- In Kullu, during menstruation women are forced to sleep outside their house
- Kullu district has set up a task force to conduct sensitisation programmes
- Sensitisation programme aims at raising the level of awareness among people
New Delhi: Impure, unclean almost an untouchable that is still the status of many women in India during ‘that time of the month’. It may be the 21st century but menstruation is still a taboo topic and women are still ostracised and kept at arms length during their period every month. This is the reality, an issue that has now been taken up by the Kullu district administration. The aim is to fight the social stigma attached to menstruation in remote villages of Himachal Pradesh. These are areas where menstruating women are shunned and how during ‘those’ five days. Forced to sleep outside their own house, in cattle-like sheds known as ‘menstruation sheds’, women are even denied access to toilets and bathrooms, and are sometimes made to walk miles daily to carry out their routine activities.
In order to bring about transformation and spread awareness among people about menstruation, the Kullu district administration has set up a task force comprising reproductive health workers to conduct sensitisation programmes at the grassroot level.
A one year campaign titled ‘Naari Samman’ or ‘Women’s Pride’ has been launched on January 1 and it aims to reach out to the villages where the problem still persists.
Kullu Deputy Commissioner, Yunus Khan, the brain behind the launch of the campaign says,
We did a survey and in through have identified 92 out of the 204 panchayats where the problem is still prevalent.
He said the taboo is more prevalent in one particular caste.
The rollout of the campaign is a backbreaking task in the mountainous terrain. Many of the villages in the district are located in the interiors where anganwadi workers and Accredited Social Health Activists (ASHA) have to trek miles across rough, cold and brave the inhospitable landscape of the trans-Himalayas.
Officials involved with the campaign say, to reach some of the villages, the staff has to cover distance ranging from 10 to 25 km on foot or sometimes on horseback.
Speaking on the awareness programme, Deputy Commissioner, Yunus Khan said,
We have set up a helpline for women to get information about the campaign. It will also provide free counselling, and if someone needs help of a psychiatrist or a doctor then it will be arranged.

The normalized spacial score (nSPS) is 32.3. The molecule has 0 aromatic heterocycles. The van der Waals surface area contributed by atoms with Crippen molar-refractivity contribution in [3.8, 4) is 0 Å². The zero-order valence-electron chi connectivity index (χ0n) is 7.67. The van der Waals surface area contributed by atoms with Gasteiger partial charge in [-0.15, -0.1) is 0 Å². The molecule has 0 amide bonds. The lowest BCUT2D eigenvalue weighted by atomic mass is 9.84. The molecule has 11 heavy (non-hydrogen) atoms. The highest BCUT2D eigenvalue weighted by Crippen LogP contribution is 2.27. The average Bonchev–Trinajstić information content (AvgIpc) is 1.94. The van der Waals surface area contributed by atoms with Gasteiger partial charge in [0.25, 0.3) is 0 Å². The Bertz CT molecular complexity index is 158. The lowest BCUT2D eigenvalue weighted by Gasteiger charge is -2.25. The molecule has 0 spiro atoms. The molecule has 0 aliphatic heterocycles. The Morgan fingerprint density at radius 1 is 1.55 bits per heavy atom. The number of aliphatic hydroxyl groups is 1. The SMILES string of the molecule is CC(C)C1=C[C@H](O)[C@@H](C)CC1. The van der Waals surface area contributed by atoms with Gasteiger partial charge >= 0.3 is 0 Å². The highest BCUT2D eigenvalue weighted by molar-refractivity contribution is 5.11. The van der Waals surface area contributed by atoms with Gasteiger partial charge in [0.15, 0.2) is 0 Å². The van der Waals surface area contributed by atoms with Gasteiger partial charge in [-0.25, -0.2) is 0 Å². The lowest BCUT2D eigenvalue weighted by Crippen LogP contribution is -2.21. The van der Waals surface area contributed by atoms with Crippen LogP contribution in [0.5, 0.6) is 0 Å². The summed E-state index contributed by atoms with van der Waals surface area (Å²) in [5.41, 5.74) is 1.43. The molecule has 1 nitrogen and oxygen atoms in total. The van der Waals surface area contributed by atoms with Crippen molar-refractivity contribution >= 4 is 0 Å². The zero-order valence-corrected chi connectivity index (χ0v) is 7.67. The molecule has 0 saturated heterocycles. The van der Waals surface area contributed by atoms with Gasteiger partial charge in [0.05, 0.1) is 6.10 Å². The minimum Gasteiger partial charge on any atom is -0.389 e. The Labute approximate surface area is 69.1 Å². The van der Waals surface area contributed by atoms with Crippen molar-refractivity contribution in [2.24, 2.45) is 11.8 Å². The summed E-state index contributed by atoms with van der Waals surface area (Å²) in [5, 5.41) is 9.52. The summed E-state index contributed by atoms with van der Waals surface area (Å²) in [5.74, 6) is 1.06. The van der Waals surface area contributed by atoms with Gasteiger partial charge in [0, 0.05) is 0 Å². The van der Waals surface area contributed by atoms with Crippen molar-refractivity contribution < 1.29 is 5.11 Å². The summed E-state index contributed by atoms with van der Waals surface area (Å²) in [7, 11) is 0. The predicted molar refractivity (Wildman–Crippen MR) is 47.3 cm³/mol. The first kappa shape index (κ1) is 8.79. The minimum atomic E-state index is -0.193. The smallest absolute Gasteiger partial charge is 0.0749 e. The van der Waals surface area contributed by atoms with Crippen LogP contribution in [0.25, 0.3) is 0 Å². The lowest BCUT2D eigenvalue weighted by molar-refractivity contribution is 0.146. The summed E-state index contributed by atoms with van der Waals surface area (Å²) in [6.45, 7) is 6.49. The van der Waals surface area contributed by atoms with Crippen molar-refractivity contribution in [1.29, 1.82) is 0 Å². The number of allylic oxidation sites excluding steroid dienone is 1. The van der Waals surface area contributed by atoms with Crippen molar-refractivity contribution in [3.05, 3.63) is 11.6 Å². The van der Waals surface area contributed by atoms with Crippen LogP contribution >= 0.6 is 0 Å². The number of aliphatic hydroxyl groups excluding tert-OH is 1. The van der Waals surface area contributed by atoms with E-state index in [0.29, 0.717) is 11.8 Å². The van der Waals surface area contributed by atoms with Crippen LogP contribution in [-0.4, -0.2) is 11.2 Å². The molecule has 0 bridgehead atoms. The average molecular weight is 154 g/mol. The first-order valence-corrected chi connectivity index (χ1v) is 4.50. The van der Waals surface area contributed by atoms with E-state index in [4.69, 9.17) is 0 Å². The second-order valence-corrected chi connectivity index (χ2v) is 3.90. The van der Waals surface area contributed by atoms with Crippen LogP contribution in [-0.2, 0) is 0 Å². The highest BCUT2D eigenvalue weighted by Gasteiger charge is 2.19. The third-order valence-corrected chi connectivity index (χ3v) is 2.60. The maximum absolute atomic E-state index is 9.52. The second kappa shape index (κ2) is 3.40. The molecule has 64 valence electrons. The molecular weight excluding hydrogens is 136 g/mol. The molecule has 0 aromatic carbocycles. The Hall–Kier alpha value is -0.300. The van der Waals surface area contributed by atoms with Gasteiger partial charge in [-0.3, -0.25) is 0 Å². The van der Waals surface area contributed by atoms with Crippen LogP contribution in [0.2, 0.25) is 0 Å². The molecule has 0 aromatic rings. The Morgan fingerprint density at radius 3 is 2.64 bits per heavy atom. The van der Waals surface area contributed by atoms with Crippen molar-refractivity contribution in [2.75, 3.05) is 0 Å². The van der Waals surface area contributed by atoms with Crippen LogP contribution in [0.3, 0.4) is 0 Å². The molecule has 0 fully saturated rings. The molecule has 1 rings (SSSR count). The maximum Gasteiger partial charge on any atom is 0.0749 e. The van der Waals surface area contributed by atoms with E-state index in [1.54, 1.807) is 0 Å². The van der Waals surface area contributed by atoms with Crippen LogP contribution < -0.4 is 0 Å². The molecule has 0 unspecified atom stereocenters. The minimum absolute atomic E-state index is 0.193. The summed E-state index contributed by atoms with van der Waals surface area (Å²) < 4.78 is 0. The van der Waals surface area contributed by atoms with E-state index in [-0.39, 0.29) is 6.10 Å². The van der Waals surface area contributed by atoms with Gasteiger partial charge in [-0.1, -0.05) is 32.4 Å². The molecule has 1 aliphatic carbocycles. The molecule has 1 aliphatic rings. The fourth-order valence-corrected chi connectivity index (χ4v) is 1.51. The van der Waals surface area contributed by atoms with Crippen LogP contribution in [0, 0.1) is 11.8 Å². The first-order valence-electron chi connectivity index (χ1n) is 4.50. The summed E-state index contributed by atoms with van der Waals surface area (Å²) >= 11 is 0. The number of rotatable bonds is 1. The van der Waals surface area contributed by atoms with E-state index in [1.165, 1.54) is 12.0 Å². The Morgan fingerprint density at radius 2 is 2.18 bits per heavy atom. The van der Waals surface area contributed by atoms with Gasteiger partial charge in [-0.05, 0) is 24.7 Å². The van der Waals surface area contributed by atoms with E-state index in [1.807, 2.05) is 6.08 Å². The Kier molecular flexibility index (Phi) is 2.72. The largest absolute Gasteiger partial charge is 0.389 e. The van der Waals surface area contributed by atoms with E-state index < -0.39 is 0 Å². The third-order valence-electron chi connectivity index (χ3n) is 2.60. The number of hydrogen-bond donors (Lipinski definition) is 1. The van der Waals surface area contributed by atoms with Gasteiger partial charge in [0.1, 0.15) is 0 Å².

Virender Singh, District Program Officer, Women and Child Development, shared the plan to spread awareness and said,
We have roped in local artists who have prepared a play which will be performed at different places. Along with this, we are targeting school children. We ask them whether they like to see their mother living outside their own house in a cattle shed? Students have started questioning their family. Slogans like, “no, our mother will not live outside” are being used by them to protest against this evil practice.
To make people understand that how unhygienic and risky it is to live outside while a women is menstruating, the administration plans to take help of legal and fundamental rights.
Some people are adamant and are not ready to understand that how difficult it is for a women to walk miles to carry out her routine activities. In order to make people aware and understand, we will inform them about the legal and fundamental rights of women and the repercussions they will have to face if they continue with the practice of isolating women while she is menstruating, says Mr Virender.
Subhash Mendhapurkar, women’s right activist and the author of the book, “Bitya Badi Ho Gayi Hai” (The Daughter Has Grown Up), blamed the government for the taboo that is prevailing in the hilly areas of the country.
If the school-level curriculum included menstruation, why is the educational level of the students so low, asked Mr Mendhapurkar, Director of Shimla-based NGO Social Uplift Through Rural Action (SUTRA), while speaking to IANS.
He said, the problem is that the teachers are not appropriately educating the students. Moreover, sanitary napkins are not provided in the toilets of rural schools.
After educating the womenfolk that, like defecation, menstruation is also a natural process and that menstrual blood is not poison, the discrimination has been somehow ended in many areas of Solan, Sirmaur, Bilaspur and Una districts, Mr Mendhapurkar said.
Mr Mendhapurkar also said,
The tradition of keeping the women in isolation during their periods also prevails in the interiors of Kangra, Sirmaur, and Kinnaur districts.
According to him, there are some rural communities that practice this because of religious reasons.
He further added that no legislation can change the mindset, it is only education that can bring an end to this social practice and help change attitudes.
With inputs from IANS